Basilius Besler, Pl. 352 Canary Islands Arborescent Houseleek; Colchicums, hand-colored engraving, 1613
$1,900 this week only (list price $3,200). Offer expires 1-8-2017
31 December, 2016 by
Basilius Besler, Pl. 352 Canary Islands Arborescent Houseleek; Colchicums, hand-colored engraving, 1613
Laura Oppenheimer

Basilius Besler, Pl. 352 Canary Islands Arborescent Houseleek, Colchicums, hand-colored engraving, 1613

This week only, enjoy a substantial discount on Pl. 352, Canary Islands Arborescent Houseleek, Colchicums, a 400-year-old botanical engraving of flowering plants from Volume III of Basilius Besler’s Hortus Eystettensis. The Latin names for the plants as listed on the plate are: (I.) Sedum arborescens [Canary Islands Arborescent Houseleek], (II.) Colchicum mixtum Autumnale [Multiflorous Striped Colchicum], and (III.) Colchicum album et rubrum [Colchicum in Leaf and Flower].

 This lyrical and balanced composition features a sedum shrub native to Mexico in the center, flanked by a red and white striped crocus (left) and an autumn crocus (right). Each plant is shown in leaf, flower, bulb and root details. In perfect condition, this richly detailed hand-colored engraving is from the first edition, 1613. 22 x 16-1/2 inches.

Wilfred Blunt, noted author of The Art of Botanical Illustration an Illustrated History, writes of the Besler Florilegium, “The designs are really impressive, and the invention rarely flags ; the rhythmic pattern of the roots, the calligraphic possibilities of lettering, are fully explored and utilized ; and the dramatic effect of the whole is enhanced by the noble proportions of the plates, which, when coloured make decorations that remained unrivaled until the publication nearly two centuries later of Thornton’s Temple of Flora.”

$1,900 this week only (list price $3,200). Offer expires 1-8-17.

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The first large-folio natural history botanical, Basilius Besler’s magnificent work, Hortus Eystettensis (Garden of Eichstätt), is the earliest pictorial record of a specific garden and the oldest of all of the great botanicals. Over 1,000 varieties of flowers are depicted in 367 exquisitely engraved and colored plates.

In 1596, work on the first comprehensive botanical garden devoted to flowering plants in Germany was begun under the direction of the German botanist and physician Joachim Camerarius the Younger. Eight separate gardens were constructed at Willibaldsburg castle, the residence of Johann Konrad von Gemmingen, the Prince Bishop of Eichstätt. Each garden was devoted to flowers of a different country. Exotic flowers were imported from the Netherlands, Americas, and the Ottoman Empire. Upon Camerarius’ death in 1598, the Bishop called upon Basilius Besler (1561–1629), a Nuremberg apothecary, for guidance on specimens for the gardens.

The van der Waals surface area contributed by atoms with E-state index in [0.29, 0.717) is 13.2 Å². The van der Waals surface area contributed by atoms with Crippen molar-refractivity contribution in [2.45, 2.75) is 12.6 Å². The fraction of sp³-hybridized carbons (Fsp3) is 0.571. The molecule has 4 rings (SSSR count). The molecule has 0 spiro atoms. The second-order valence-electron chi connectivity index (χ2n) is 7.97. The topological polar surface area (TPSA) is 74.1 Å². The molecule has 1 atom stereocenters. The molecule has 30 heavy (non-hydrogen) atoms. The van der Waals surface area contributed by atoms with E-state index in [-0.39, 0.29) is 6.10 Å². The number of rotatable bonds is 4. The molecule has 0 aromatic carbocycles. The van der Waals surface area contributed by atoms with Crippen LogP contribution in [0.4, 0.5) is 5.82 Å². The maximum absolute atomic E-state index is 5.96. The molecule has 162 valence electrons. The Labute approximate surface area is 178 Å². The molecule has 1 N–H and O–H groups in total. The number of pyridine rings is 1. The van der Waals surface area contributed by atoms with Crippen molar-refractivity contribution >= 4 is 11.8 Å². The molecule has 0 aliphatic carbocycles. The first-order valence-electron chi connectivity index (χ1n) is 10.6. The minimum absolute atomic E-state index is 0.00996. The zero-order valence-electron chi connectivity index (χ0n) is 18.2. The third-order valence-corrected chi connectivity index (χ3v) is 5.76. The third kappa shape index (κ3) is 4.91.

Besler introduced the idea of documenting the vast garden and depicting each plant as it bloomed throughout the four seasons, hence the work is sometimes referred to as the Four Seasons. The Prince Bishop wrote that the Nuremberg apothecary “wishes to have [drawings of his flowers] engraved in copper, printed, dedicated to me and to seek his fame and profit with the book….” Besler worked on the drawings for 16 years, but most of the colored sketches were made b

etween 1610 and 1612. These were sent to the workshop of Wolfgang Kilian (1581–1662) in Augsburg to be translated by skilled artists into black-and-white drawings that could serve as templates for the engravings that were executed in Kilian’s workshop by a team of engravers. Colorists then carefully hand-colored the engraved plates. The Bishop financed this lavish production until his death in 1612. Work on the folio continued under his successor as Bishop of Eichstäat, Johann Christoph von Westerstetten. Four distinct editions of Besler’s Hortus Eystettensis were published between 1613 and 1713—the deluxe first edition, 1613; first edition 1613; second edition, 1640; and third or jubilee edition 1713. Each edition enjoys its own character and attributes.The Hortus Eystettensis is exceptional for many reasons. The first botanical in history to portray flowering plants as objects of beauty, it deviated from non-aesthetic and awkward representations of preceding publications that focused on plants as herbal subjects and set the standard for great flower folios of the following centuries.

For further information or to purchase, please call the gallery at 312-642-5300.

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Basilius Besler, Pl. 352 Canary Islands Arborescent Houseleek; Colchicums, hand-colored engraving, 1613
Laura Oppenheimer 31 December, 2016
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